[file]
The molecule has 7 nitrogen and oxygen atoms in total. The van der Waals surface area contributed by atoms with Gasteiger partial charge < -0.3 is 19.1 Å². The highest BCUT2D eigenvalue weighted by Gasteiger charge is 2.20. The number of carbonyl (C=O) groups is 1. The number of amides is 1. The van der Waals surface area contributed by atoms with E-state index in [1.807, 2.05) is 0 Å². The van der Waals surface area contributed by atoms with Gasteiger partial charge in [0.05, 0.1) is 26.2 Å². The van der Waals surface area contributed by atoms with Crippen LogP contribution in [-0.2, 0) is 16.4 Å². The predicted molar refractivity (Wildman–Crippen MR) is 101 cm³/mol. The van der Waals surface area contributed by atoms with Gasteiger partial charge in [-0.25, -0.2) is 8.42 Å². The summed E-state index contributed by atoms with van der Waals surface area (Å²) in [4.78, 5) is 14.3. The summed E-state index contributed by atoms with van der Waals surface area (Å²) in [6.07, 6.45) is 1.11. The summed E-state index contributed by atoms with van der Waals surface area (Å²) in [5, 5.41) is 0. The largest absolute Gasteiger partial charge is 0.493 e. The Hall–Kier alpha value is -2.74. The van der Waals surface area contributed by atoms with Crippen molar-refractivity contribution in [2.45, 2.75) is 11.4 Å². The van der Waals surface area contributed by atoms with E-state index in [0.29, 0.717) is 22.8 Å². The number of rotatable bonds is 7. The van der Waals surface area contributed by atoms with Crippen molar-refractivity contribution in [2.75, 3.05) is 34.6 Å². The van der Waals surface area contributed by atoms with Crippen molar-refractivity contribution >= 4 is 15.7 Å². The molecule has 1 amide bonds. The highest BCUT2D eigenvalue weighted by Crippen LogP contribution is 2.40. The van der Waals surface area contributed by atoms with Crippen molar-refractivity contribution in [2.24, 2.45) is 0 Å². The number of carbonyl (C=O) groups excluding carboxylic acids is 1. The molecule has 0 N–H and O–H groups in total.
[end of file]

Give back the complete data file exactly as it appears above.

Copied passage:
The molecule has 7 nitrogen and oxygen atoms in total. The van der Waals surface area contributed by atoms with Gasteiger partial charge < -0.3 is 19.1 Å². The highest BCUT2D eigenvalue weighted by Gasteiger charge is 2.20. The number of carbonyl (C=O) groups is 1. The number of amides is 1. The van der Waals surface area contributed by atoms with E-state index in [1.807, 2.05) is 0 Å². The van der Waals surface area contributed by atoms with Gasteiger partial charge in [0.05, 0.1) is 26.2 Å². The van der Waals surface area contributed by atoms with Crippen LogP contribution in [-0.2, 0) is 16.4 Å². The predicted molar refractivity (Wildman–Crippen MR) is 101 cm³/mol. The van der Waals surface area contributed by atoms with Gasteiger partial charge in [-0.25, -0.2) is 8.42 Å². The summed E-state index contributed by atoms with van der Waals surface area (Å²) in [4.78, 5) is 14.3. The summed E-state index contributed by atoms with van der Waals surface area (Å²) in [6.07, 6.45) is 1.11. The summed E-state index contributed by atoms with van der Waals surface area (Å²) in [5, 5.41) is 0. The largest absolute Gasteiger partial charge is 0.493 e. The Hall–Kier alpha value is -2.74. The van der Waals surface area contributed by atoms with Crippen molar-refractivity contribution in [2.45, 2.75) is 11.4 Å². The van der Waals surface area contributed by atoms with E-state index in [0.29, 0.717) is 22.8 Å². The number of rotatable bonds is 7. The van der Waals surface area contributed by atoms with Crippen molar-refractivity contribution in [2.75, 3.05) is 34.6 Å². The van der Waals surface area contributed by atoms with Crippen molar-refractivity contribution >= 4 is 15.7 Å². The molecule has 1 amide bonds. The highest BCUT2D eigenvalue weighted by Crippen LogP contribution is 2.40. The van der Waals surface area contributed by atoms with Crippen molar-refractivity contribution in [2.24, 2.45) is 0 Å². The number of carbonyl (C=O) groups excluding carboxylic acids is 1. The molecule has 0 N–H and O–H groups in total.